Looking and sounding like My Chemical Romance at the theatre, Aiden are back with studio album number five, ‘Disguises’. With lead singer WiL Francis having spent a lot of time on his side-project William Control, you’d be correct to assume that his main band may suffer from lack of attention. In some ways, this has happened on ‘Disguises’. The lyrics are just as angst-ridden as they were before, but Aiden have decided to progress on some songs, yet not on others. Take for example tracks like ‘Horror Queen’ and ‘Shine’, all they did was to create songs heavier than they usually would.
You can tell that Aiden have been working hard, with better vocals and a stronger chemistry between the band. They have somewhat matured with ballad-esque songs, such as ‘Radio’, with WiL on the piano accompanied by a choir. But they went a bit too far, and in some cases it comes across as pretentious. A good example is ‘Hysteria’, before and after the song there is a 30 second long quote from Christopher Hitchin‘s (Anglo-American author) speech. Hitchin‘s essays, books, speeches and general contributions to literature have spanned over four decades; Aiden‘s contributions have barely covered one decade. There’s a time and place for ground-breaking, powerful speeches and this album isn’t one of them.
Another awkwardly placed spoken word quote is on ‘Walk Among The Dead’, one of better songs from this album. Opening with a great quote from classic horror film The Shining, a foul-mouthed Jack Nicholson sets the tone for a punch-in-the-face of a song, the kind you find on an album from A Day To Remember. Instead, it just opens with a pop-punk vibe guitar riff akin to Sum 41. This song is good, and it’s what Aiden do best, but once again they’re playing it safe by hardly developing their sound.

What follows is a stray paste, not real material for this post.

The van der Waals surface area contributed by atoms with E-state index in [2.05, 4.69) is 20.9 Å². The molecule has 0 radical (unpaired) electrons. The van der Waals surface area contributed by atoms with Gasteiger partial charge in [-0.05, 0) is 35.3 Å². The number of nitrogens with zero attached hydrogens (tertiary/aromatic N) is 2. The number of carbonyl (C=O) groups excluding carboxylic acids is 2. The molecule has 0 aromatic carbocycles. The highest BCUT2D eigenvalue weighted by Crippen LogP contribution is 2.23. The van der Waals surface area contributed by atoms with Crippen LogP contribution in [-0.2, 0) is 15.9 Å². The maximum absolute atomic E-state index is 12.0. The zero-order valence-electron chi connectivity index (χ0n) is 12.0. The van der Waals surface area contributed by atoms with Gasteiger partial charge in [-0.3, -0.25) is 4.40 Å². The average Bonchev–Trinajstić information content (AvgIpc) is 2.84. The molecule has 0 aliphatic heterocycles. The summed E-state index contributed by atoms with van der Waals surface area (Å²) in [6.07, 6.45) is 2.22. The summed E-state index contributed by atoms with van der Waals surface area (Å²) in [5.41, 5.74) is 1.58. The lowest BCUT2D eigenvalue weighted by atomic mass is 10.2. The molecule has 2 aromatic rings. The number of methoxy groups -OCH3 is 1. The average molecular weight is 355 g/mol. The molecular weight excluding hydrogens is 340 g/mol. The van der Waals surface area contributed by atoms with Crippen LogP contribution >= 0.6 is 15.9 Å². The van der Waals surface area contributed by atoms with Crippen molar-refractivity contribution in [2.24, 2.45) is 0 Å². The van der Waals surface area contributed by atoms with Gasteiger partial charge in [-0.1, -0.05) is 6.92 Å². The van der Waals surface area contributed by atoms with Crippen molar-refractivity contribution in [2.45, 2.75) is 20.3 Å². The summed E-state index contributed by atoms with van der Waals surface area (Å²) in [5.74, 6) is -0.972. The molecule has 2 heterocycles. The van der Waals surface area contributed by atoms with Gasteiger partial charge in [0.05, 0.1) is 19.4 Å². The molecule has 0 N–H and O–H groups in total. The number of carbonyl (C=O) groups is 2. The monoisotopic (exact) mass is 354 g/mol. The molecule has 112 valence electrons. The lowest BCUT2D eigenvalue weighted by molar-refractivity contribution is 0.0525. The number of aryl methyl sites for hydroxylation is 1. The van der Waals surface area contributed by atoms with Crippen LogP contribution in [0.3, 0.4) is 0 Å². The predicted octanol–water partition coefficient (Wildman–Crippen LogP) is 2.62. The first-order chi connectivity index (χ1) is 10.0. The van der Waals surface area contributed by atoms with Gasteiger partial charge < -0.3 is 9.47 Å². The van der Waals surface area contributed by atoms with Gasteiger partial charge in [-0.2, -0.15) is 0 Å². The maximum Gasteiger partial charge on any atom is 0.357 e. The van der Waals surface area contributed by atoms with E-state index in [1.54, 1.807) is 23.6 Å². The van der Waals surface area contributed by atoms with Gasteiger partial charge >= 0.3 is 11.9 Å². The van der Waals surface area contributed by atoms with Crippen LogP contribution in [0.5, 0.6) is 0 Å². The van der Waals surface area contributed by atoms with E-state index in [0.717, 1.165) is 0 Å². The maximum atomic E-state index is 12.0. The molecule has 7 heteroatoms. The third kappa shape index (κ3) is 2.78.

This album is kind of short, and you’re left thinking “is that it?” after it’s just over 30-minute climax. Aiden fans will love and adore every track on this album, and so they should; it’s a good album for Aiden. However, for someone who listens to a wide range of music, there’s nothing special about this album and will bring very few new fans. There are a few good songs like ‘Walk Among The Dead’ and ‘Malevolent Conversion’ that you may want to add to a playlist, but the majority of the album is like old school Aiden, most tracks sounding very much like ‘Die Romantic’, their signature track from ‘Nightmare Anatomy’.
Written by Andy Roberts
Founder & Editor for DEAD PRESS! | Atheist and antitheist. | Judge of the quick & the dead since 1989. |